I’ve experimented in the past with eggless cakes and have concluded that rather than fussing too much with finding eggless recipes, I can simply substitute a combination of apple sauce and flax egg in any cake recipe with decent result. It works best in recipes that already call for buttermilk or yoghurt as they end up with a better spongy cake texture. In this case, I took my inspiration from this recipe at Taste of Home blog.
I also try to minimize the amount of buttercream icing needed to just enough to achieve full coverage. (I once ate a piece of cake with a thick butter cream layer that had been in the fridge and was really turned off the by the solid butter texture!)
This Eggless Maple Walnut Cake was a huge success! We all loved it (including my little boys). The cake was moist and spongy, and the candied walnuts provided a delicious crunch. The buttercream had just a hint of maple to really tie it all together. Plus, it looked good too (in my humble opinion)!
It served well as a birthday cake for a grown-up and would make a great potluck dessert as it holds together really well after pieces are cut away and still maintains its appearance.
Give it a go next time dessert is called for!
1/2 CUP CANOLA OIL
1 CUP BROWN SUGAR
1/2 CUP GRANULATED SUGAR
2 TBSP MAPLE SYRUP
2 FLAX EGGS – a flax egg is 1 TBSP of ground flax mixed with 2 TBSP of water which is allowed to sit for a few minutes to become gelatinous – it’s a great substitute for egg as a binder and comes with the benefit of some protein and healthy omega 3
2 TBSP APPLE SAUCE
2 CUPS ALL PURPOSE FLOUR
2 TSP BAKING POWDER
1 TSP BAKING SODA
1/4 TSP SALT
1 CUP PLAIN YOGHURT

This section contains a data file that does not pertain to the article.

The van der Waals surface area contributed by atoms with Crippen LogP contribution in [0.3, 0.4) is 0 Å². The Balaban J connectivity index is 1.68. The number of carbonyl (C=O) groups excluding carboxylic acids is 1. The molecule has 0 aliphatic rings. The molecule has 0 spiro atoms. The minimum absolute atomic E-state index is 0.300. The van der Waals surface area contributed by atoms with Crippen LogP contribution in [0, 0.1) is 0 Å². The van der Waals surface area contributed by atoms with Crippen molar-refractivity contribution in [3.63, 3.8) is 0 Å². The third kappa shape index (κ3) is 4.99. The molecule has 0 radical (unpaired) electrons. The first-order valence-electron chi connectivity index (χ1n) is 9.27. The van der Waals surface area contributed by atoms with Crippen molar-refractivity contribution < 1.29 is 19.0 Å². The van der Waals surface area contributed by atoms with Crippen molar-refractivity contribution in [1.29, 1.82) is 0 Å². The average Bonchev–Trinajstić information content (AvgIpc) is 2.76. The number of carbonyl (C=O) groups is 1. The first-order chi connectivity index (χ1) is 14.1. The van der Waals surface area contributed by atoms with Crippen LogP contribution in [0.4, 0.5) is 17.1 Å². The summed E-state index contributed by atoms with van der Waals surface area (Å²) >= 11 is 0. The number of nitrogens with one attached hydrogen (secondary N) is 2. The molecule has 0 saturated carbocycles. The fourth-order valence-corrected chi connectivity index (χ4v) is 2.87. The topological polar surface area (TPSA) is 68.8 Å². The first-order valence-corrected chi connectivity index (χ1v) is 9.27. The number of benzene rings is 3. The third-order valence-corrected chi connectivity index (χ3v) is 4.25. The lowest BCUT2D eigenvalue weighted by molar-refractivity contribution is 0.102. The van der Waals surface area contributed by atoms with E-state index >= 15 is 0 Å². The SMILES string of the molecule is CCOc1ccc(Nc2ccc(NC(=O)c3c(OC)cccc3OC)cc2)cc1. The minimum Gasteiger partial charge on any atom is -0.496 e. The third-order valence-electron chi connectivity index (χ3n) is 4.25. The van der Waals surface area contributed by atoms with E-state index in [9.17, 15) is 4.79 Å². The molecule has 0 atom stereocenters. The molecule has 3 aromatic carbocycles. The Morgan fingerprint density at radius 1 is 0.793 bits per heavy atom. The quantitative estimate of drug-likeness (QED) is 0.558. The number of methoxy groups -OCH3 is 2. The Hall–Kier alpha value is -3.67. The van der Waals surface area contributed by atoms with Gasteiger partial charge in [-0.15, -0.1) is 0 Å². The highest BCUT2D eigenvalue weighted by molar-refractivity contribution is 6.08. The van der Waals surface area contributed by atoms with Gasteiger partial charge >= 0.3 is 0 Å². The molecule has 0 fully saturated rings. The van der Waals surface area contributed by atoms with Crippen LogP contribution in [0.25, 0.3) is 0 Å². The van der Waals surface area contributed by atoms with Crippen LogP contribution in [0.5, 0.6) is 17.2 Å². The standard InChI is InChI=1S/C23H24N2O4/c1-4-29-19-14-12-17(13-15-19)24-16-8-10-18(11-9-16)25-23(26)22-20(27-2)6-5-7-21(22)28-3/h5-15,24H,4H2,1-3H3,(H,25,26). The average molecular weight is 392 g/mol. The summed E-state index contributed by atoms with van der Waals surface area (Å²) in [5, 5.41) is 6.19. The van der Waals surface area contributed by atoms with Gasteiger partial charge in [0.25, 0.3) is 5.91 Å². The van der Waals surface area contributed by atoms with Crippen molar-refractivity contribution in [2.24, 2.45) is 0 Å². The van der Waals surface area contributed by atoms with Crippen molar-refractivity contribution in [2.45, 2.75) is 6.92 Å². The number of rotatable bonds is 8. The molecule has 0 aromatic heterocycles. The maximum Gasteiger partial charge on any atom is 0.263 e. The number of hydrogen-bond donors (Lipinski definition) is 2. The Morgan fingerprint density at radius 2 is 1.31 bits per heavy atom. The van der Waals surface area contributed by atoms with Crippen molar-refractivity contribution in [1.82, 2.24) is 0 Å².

1 1/2 CUP WALNUT PIECES
2 TBSP MAPLE SYRUP
1/4 TSP SALT
1 CUP BUTTER
2 1/2 CUPS ICING SUGAR
1/4 CUP MAPLE SYRUP
1-2 TBSP CREAM (AS NEEDED)
Preheat oven to 350°. Begin by making the cake batter.
In a stand mixer (or large bowl using electric beaters) cream together butter and sugar. Add maple syrup, flax eggs and apple sauce and mix well. Mix dry ingredients in a bowl and slowly add to batter alternating with yoghurt.
Line two cake tins with parchment paper, or grease well with oil or butter. Divide batter evenly between the pans and bake until set in the middle (12-15 min).
Meanwhile, toss the walnut pieces with maple syrup and salt in a small bowl. Spread on a greased baking sheet and bake with the cake until toasted.
Remove cakes from oven and cool 10 min in pan. Remove from pans and cool completely on racks.
While your cakes are cooling, prepare the icing. In your mixer (or with electric beater) beat teh butter until light. Slowly add the icing sugar and maple syrup and beat until light and holding peaks. Add cream as necessary to achieve a spreadable texture (you may not need any).
To assemble the cake, place on cake layer on your serving plate. Top with 1/4 inch layer of buttercream icing and sprinkle with half of your walnuts. Place the second cake layer on top and carefully ice the sides and top of cake with a thin layer of icing (removing excess as you go – this is just the crumb layer). Cool in refrigerator until set. Use remaining icing to cover the sides and top of cake and top with remaining walnut pieces.